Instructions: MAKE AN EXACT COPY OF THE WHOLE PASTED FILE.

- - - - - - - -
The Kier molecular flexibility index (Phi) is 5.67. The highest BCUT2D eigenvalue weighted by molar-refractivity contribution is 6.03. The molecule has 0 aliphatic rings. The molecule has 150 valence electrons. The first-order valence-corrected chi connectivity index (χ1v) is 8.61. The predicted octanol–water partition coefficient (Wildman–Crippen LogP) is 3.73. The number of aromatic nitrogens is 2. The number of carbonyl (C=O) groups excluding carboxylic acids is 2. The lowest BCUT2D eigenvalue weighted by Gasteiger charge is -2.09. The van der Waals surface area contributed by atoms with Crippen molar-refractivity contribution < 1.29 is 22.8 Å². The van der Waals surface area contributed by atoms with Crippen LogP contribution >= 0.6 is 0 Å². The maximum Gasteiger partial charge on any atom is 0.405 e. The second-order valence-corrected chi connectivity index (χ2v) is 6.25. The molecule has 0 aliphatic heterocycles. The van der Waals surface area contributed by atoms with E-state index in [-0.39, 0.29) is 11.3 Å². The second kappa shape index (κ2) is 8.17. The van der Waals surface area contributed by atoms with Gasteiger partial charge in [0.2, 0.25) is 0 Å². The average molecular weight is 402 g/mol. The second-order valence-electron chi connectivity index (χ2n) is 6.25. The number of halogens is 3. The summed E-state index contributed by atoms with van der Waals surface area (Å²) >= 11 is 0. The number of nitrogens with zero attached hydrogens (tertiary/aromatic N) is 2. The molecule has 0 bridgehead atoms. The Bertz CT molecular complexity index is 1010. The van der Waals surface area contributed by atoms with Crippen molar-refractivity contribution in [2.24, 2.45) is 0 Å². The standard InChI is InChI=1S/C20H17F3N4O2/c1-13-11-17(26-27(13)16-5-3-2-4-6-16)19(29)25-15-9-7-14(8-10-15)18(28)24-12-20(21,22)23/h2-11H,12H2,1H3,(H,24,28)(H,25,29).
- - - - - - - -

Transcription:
The Kier molecular flexibility index (Phi) is 5.67. The highest BCUT2D eigenvalue weighted by molar-refractivity contribution is 6.03. The molecule has 0 aliphatic rings. The molecule has 150 valence electrons. The first-order valence-corrected chi connectivity index (χ1v) is 8.61. The predicted octanol–water partition coefficient (Wildman–Crippen LogP) is 3.73. The number of aromatic nitrogens is 2. The number of carbonyl (C=O) groups excluding carboxylic acids is 2. The lowest BCUT2D eigenvalue weighted by Gasteiger charge is -2.09. The van der Waals surface area contributed by atoms with Crippen molar-refractivity contribution < 1.29 is 22.8 Å². The van der Waals surface area contributed by atoms with Crippen LogP contribution >= 0.6 is 0 Å². The maximum Gasteiger partial charge on any atom is 0.405 e. The second-order valence-corrected chi connectivity index (χ2v) is 6.25. The molecule has 0 aliphatic heterocycles. The van der Waals surface area contributed by atoms with E-state index in [-0.39, 0.29) is 11.3 Å². The second kappa shape index (κ2) is 8.17. The van der Waals surface area contributed by atoms with Gasteiger partial charge in [0.2, 0.25) is 0 Å². The average molecular weight is 402 g/mol. The second-order valence-electron chi connectivity index (χ2n) is 6.25. The number of halogens is 3. The summed E-state index contributed by atoms with van der Waals surface area (Å²) >= 11 is 0. The number of nitrogens with zero attached hydrogens (tertiary/aromatic N) is 2. The molecule has 0 bridgehead atoms. The Bertz CT molecular complexity index is 1010. The van der Waals surface area contributed by atoms with Crippen molar-refractivity contribution in [2.24, 2.45) is 0 Å². The standard InChI is InChI=1S/C20H17F3N4O2/c1-13-11-17(26-27(13)16-5-3-2-4-6-16)19(29)25-15-9-7-14(8-10-15)18(28)24-12-20(21,22)23/h2-11H,12H2,1H3,(H,24,28)(H,25,29).